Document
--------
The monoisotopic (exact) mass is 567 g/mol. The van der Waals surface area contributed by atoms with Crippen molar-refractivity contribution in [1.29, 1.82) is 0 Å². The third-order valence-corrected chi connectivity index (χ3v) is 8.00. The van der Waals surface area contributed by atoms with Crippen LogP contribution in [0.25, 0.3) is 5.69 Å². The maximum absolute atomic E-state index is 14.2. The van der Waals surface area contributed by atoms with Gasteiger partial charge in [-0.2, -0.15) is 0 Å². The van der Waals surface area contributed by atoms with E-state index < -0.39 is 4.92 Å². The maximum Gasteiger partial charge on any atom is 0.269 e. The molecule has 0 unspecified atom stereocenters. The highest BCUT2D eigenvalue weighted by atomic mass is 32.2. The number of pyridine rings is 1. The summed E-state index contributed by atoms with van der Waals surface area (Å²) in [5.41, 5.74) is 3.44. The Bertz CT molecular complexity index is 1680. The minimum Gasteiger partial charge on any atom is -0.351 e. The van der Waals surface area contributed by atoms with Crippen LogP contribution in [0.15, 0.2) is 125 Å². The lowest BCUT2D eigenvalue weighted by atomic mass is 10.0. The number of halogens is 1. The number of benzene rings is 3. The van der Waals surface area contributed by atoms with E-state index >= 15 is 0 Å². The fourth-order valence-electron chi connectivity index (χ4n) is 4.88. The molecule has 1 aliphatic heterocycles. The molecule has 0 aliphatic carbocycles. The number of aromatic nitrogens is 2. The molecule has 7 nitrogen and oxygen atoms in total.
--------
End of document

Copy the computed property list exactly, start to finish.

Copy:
The monoisotopic (exact) mass is 567 g/mol. The van der Waals surface area contributed by atoms with Crippen molar-refractivity contribution in [1.29, 1.82) is 0 Å². The third-order valence-corrected chi connectivity index (χ3v) is 8.00. The van der Waals surface area contributed by atoms with Crippen LogP contribution in [0.25, 0.3) is 5.69 Å². The maximum absolute atomic E-state index is 14.2. The van der Waals surface area contributed by atoms with Gasteiger partial charge in [-0.2, -0.15) is 0 Å². The van der Waals surface area contributed by atoms with E-state index < -0.39 is 4.92 Å². The maximum Gasteiger partial charge on any atom is 0.269 e. The molecule has 0 unspecified atom stereocenters. The highest BCUT2D eigenvalue weighted by atomic mass is 32.2. The number of pyridine rings is 1. The summed E-state index contributed by atoms with van der Waals surface area (Å²) in [5.41, 5.74) is 3.44. The Bertz CT molecular complexity index is 1680. The minimum Gasteiger partial charge on any atom is -0.351 e. The van der Waals surface area contributed by atoms with Crippen LogP contribution in [0.15, 0.2) is 125 Å². The lowest BCUT2D eigenvalue weighted by atomic mass is 10.0. The number of halogens is 1. The number of benzene rings is 3. The van der Waals surface area contributed by atoms with E-state index >= 15 is 0 Å². The fourth-order valence-electron chi connectivity index (χ4n) is 4.88. The molecule has 1 aliphatic heterocycles. The molecule has 0 aliphatic carbocycles. The number of aromatic nitrogens is 2. The molecule has 7 nitrogen and oxygen atoms in total.